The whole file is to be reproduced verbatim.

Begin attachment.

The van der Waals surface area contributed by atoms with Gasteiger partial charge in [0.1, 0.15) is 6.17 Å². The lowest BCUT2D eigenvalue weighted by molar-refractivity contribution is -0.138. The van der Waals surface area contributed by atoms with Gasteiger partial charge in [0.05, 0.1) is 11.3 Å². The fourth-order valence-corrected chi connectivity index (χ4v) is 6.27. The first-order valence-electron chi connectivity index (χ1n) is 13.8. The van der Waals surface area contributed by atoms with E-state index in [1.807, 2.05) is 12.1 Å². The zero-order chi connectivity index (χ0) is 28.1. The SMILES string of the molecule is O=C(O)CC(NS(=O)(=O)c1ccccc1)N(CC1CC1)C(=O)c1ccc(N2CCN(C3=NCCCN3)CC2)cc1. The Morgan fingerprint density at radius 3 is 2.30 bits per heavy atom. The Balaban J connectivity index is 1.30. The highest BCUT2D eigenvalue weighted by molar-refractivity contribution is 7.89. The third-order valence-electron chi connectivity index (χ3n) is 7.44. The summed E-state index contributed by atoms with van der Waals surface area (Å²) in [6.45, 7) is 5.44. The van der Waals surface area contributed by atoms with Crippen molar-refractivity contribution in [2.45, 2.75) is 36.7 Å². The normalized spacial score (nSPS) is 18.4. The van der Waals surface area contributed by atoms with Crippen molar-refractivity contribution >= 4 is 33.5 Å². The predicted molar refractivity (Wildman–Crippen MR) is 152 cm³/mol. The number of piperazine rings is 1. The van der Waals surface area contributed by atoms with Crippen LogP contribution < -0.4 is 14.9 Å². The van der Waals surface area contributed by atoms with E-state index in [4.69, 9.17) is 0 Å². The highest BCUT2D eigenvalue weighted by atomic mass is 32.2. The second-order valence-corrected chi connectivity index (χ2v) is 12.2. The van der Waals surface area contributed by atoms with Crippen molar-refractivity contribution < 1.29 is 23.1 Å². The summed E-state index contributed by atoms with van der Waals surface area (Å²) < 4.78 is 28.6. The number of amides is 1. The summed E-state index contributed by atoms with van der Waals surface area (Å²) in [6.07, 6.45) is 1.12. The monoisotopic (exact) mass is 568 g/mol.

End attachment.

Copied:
The van der Waals surface area contributed by atoms with Gasteiger partial charge in [0.1, 0.15) is 6.17 Å². The lowest BCUT2D eigenvalue weighted by molar-refractivity contribution is -0.138. The van der Waals surface area contributed by atoms with Gasteiger partial charge in [0.05, 0.1) is 11.3 Å². The fourth-order valence-corrected chi connectivity index (χ4v) is 6.27. The first-order valence-electron chi connectivity index (χ1n) is 13.8. The van der Waals surface area contributed by atoms with E-state index in [1.807, 2.05) is 12.1 Å². The zero-order chi connectivity index (χ0) is 28.1. The SMILES string of the molecule is O=C(O)CC(NS(=O)(=O)c1ccccc1)N(CC1CC1)C(=O)c1ccc(N2CCN(C3=NCCCN3)CC2)cc1. The Morgan fingerprint density at radius 3 is 2.30 bits per heavy atom. The Balaban J connectivity index is 1.30. The highest BCUT2D eigenvalue weighted by molar-refractivity contribution is 7.89. The third-order valence-electron chi connectivity index (χ3n) is 7.44. The summed E-state index contributed by atoms with van der Waals surface area (Å²) in [6.45, 7) is 5.44. The van der Waals surface area contributed by atoms with Crippen molar-refractivity contribution in [2.45, 2.75) is 36.7 Å². The normalized spacial score (nSPS) is 18.4. The van der Waals surface area contributed by atoms with Crippen molar-refractivity contribution >= 4 is 33.5 Å². The predicted molar refractivity (Wildman–Crippen MR) is 152 cm³/mol. The number of piperazine rings is 1. The van der Waals surface area contributed by atoms with Crippen LogP contribution < -0.4 is 14.9 Å². The van der Waals surface area contributed by atoms with E-state index in [4.69, 9.17) is 0 Å². The highest BCUT2D eigenvalue weighted by atomic mass is 32.2. The second-order valence-corrected chi connectivity index (χ2v) is 12.2. The van der Waals surface area contributed by atoms with Crippen molar-refractivity contribution < 1.29 is 23.1 Å². The summed E-state index contributed by atoms with van der Waals surface area (Å²) < 4.78 is 28.6. The number of amides is 1. The summed E-state index contributed by atoms with van der Waals surface area (Å²) in [6.07, 6.45) is 1.12. The monoisotopic (exact) mass is 568 g/mol.